In late May, 200 attractive Earth-shaped invitations landed quietly in mailboxes across North America. They announced, "The director of the National Museum of Natural History and Discovery Institute cordially invite you to the national premiere and evening reception of The Privileged Planet: The Search for Purpose in the Universe."

The Smithsonian Institution (SI), the well-known museum with an evolutionary outlook, had given Discovery Institute (DI), which promotes Intelligent Design (ID), approval to show a new film produced by California-based Illustra Media. The film is based on a book by philosopher Jay Richards and Iowa State University astronomer Guillermo Gonzalez. The Privileged Planet (Regnery, 2004) explicitly contradicts the views of late astronomer and skeptic Carl Sagan, whose "pale blue dot" theme was featured in the immensely popular Cosmos.

DI's $16,000 donation came with the right to invite 200 people to the film and reception on June 23.

DI had already shown the film at the Museum of Flight in its hometown, Seattle, in October 2004. However, the Smithsonian requires that the institution's director cosponsor all fundraising events for outside groups.

After information about the premiere first surfaced in blogs on May 25, controversy raged. The New York Times picked up the story, announcing that the film was "against evolution." The film says nothing about evolution, but many responded to internet-based denunciations and assailed the Smithsonian for permitting it.

The Smithsonian quickly disavowed the film, saying, "[The film] takes a philosophical bent rather than a clear statement of the science, and that's where we part ways with them." The Smithsonian further announced that it was returning the donation. The film still could be shown, but without the Smithsonian's imprimatur.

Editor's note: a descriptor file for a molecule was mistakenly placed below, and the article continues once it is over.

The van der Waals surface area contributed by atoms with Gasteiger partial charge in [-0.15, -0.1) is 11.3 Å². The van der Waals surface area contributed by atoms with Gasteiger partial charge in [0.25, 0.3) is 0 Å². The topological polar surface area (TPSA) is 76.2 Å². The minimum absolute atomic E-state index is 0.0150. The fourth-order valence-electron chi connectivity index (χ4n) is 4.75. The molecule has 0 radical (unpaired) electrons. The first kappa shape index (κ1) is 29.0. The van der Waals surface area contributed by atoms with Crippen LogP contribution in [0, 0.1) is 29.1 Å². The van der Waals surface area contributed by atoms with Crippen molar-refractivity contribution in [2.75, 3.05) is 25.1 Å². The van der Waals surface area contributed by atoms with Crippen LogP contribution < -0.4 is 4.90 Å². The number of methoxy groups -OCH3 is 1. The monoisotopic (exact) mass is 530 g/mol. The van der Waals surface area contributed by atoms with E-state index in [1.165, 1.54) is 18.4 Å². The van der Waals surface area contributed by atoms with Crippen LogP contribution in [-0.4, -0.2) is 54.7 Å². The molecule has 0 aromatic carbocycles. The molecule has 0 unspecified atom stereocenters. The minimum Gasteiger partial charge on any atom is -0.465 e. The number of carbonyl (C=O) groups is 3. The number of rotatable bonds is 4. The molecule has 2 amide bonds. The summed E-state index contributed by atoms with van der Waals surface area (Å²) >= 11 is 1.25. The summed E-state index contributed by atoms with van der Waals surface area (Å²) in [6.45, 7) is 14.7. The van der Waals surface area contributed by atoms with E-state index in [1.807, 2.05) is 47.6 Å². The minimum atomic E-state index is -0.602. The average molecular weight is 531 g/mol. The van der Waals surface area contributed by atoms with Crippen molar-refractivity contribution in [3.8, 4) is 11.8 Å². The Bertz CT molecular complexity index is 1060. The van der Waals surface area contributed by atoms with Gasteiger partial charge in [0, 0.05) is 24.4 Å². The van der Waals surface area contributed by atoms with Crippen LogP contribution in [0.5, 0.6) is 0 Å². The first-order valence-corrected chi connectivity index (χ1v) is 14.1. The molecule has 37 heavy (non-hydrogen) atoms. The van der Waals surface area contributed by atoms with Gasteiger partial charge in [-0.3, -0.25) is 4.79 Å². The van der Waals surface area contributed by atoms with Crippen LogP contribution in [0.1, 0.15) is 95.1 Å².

Days before the event, the Smithsonian quietly informed DI that it was keeping $5,000 of the $16,000 donation, for "expenses."

Reactions to the showing varied.

Jewish mathematician David Berlinski, a well-known critic of Darwinism, told Christianity Today, "I thought the uproar was indecent. I am in general appalled but not surprised by the willingness of academics to give up every principle of free speech and honest debate whenever they think they can do so without paying a price."

Eugenie Scott of the National Center for Science Education, which promotes Darwinian evolution, said "the outcome is about as good as could be expected. The DI got its party, and the SI didn't have to sponsor it."

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Not everyone was happy, however. Todd Peterson, a biologist who works for the federal government, told CT, "That the Smithsonian as an institution pulled its support is really indicative of society today. That scientists centuries ago had no problem putting science and theism on the table at the same time is historical. That we cannot do so today is degenerative or retrograde."

O'Leary, a Toronto-based journalist, broke this story at her website,

Related Elsewhere:

O'Leary's Post-Darwinist weblog has a review of The Privileged Planet and several articles about the controversy. (Here's the full collection of related posts.)

The Privileged Planet site has information about the film and the book.

Other articles on the controversy include:

Museum quits as film sponsor (The New York Times, June 3, 2005)
Smithsonian distances itself from controversial film (The Washington Post, June 2, 2005)
Smithsonian to screen a movie that makes a case against evolution (The New York Times, May 27, 2005)
False science (Editorial, The Boston Globe, June 26, 2005)
Dissing Darwin (Editorial, The Washington Post, June 3, 2005)
Assistant professor premiers film at institute (Ames [Ia.] Tribune, June 1, 2005)

The Discovery Institute, which sponsored the film, has several articles on the controversy, including a response from The Privileged Planet book co-author Guillermo Gonzalez and photos from the Smithsonian premiere.

James Randi and Panda's Thumb were among the chief online critics of the Smithsonian screening.

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